Miles Davis has been called the "Picasso of Jazz," and his 50-year career is the nucleus of jazz history during his lifetime. He was a master of re-invention, always remaining central in the various aesthetic shapes that jazz took on during his lifet… Read more
Miles Davis has been called the "Picasso of Jazz," and his 50-year career is the nucleus of jazz history during his lifetime. He was a master of re-invention, always remaining central in the various aesthetic shapes that jazz took on during his lifetime. From the timeless Kind of Blue to the groundbreaking fusion of Bitches Brew, Davis created some of the most influential jazz LPs of all time. Modern jazz took form around Davis, a cultural icon who mastered his field.
In his late teens and early 20s, he began playing trumpet with such bop greats as saxophonist Charlie Parker and trumpeter Dizzy Gillespie early, and in 1949, he recorded the songs that would eventually be released as 1957's Birth of the Cool. A record contract with Prestige in the early 1950s allowed him to put together several records with his Miles Davis Quintet (which included John Coltrane on saxophone and Red Garland on piano). 1959's Kind of Blue remains his most famous LP,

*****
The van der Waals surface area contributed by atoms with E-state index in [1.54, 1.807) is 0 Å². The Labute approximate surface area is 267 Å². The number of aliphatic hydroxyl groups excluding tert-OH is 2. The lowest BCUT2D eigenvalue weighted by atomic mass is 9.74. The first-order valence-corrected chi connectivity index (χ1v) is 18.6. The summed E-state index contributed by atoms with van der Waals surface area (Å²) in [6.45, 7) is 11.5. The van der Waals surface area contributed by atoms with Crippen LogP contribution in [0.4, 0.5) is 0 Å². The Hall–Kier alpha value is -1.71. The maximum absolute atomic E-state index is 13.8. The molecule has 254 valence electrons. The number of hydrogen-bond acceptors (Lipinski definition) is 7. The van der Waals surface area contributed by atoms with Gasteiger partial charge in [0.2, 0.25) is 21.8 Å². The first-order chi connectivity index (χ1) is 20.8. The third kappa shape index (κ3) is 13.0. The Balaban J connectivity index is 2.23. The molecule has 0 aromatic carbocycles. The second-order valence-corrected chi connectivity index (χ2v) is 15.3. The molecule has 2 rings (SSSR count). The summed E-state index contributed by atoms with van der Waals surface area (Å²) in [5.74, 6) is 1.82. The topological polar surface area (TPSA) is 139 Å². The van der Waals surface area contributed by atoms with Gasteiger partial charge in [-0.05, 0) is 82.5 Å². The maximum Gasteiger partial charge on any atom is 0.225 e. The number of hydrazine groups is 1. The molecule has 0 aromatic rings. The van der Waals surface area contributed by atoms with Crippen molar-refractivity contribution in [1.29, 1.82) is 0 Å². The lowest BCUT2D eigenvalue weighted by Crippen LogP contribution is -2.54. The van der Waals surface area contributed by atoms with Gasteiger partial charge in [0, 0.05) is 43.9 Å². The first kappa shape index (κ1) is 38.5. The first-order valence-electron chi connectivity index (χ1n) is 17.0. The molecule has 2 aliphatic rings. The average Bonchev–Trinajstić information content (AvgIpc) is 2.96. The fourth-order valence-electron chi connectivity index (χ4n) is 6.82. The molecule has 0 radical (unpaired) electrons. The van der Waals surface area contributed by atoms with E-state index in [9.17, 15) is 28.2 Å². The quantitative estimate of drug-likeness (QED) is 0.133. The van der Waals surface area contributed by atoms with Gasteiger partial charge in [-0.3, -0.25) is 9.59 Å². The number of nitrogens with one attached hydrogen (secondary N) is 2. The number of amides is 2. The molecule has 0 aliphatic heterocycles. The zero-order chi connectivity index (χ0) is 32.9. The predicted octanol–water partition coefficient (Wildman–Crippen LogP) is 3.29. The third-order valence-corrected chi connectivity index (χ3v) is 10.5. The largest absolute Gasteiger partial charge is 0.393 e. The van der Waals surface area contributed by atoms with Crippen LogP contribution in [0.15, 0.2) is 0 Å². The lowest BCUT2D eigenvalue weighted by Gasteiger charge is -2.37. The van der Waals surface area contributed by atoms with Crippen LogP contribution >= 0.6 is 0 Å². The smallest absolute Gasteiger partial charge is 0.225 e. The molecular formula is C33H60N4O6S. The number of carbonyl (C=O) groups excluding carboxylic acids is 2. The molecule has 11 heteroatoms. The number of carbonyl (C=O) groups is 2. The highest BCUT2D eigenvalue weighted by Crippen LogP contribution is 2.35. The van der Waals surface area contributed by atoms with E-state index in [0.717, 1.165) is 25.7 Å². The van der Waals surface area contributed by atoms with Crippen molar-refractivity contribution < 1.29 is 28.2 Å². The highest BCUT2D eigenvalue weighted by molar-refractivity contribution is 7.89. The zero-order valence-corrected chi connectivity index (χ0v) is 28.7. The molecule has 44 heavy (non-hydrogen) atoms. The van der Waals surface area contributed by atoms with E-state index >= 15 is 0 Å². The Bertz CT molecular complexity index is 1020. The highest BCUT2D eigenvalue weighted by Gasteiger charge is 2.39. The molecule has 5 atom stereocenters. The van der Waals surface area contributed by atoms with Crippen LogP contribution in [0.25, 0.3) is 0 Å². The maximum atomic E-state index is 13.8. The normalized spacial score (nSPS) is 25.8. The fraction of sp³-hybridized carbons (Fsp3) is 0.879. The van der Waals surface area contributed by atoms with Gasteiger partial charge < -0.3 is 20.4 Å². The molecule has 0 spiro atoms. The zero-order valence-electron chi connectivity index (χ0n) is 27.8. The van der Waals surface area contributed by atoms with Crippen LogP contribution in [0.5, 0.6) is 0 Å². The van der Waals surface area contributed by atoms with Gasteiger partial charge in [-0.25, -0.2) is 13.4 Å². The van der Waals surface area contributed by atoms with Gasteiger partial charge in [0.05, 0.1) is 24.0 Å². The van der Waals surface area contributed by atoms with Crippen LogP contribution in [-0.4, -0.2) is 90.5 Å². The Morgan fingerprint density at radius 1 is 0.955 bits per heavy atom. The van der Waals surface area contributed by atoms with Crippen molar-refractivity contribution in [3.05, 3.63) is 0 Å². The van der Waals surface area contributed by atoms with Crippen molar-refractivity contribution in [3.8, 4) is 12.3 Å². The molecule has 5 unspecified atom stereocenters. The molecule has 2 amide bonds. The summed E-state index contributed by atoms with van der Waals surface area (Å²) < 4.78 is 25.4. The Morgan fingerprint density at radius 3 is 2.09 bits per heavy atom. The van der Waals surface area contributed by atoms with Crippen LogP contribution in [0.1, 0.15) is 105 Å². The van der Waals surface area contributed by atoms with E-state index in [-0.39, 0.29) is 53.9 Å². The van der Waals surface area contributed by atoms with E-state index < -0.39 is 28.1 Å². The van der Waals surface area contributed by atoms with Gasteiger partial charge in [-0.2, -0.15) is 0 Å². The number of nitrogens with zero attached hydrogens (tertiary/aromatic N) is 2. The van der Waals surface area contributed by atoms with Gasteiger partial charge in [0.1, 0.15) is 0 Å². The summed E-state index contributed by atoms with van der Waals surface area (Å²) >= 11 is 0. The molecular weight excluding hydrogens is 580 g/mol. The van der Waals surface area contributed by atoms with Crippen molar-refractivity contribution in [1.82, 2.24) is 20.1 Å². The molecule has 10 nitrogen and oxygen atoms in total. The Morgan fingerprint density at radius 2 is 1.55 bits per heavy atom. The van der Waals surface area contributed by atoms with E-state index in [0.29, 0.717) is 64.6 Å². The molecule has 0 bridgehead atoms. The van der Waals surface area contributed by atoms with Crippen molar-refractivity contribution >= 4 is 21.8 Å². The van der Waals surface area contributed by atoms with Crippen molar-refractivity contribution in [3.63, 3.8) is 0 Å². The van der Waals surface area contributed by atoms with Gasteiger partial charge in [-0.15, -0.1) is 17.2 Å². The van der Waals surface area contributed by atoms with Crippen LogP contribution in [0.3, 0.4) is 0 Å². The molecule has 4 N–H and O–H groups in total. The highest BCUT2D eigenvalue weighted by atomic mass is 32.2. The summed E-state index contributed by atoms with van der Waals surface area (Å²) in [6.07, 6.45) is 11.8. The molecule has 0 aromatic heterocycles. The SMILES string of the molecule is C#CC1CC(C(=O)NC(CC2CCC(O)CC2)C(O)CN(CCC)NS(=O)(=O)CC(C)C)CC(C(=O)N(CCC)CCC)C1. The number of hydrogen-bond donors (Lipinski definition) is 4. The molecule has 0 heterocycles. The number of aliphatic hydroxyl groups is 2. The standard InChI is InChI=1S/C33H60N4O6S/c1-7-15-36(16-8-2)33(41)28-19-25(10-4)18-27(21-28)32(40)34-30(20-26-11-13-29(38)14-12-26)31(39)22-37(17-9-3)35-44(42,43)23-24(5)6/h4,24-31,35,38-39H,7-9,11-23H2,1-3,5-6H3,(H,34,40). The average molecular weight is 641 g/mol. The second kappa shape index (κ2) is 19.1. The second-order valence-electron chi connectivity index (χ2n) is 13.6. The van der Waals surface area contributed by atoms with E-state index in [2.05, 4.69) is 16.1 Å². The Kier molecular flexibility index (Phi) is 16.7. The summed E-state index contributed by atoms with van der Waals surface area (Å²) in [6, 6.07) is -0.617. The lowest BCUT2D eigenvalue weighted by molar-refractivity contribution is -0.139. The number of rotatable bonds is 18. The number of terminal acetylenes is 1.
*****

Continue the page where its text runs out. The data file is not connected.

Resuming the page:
The late '60s saw Miles embracing a rock dynamic in his music that was more electric, more funky, more rhythmic, and simply more "out there" than anything that had preceded it. He worked repeatedly with musicians like John McLaughlin and Billy Cobham of the Mahavishnu Orchestra, and with records like 1969's In a Silent Way, 1970's Bitches Brew, and 1972's On the Corner, he continued his pop chart visibility with albums are absolute landmarks in jazz-funk/fusion. This era of Davis' music would come to have a profound influence on younger jazz musicians, the progressive rock movement in Europe, in addition to rock musicians like the Grateful Dead and Jimi Hendrix.
In 1975, Davis started a five-year break from recording due to health reasons, and his re-arrival to recording and touring saw him winning Grammys throughout the '80s for albums like We Want Miles and Aura. Davis passed away on September 28, 1991 due to pneumonia, respiratory failure, and a stroke. He won a posthumous Grammy for 1992's Doo-Bop, and to this day, he remains revered as the premier jazz pioneer of the twentieth century.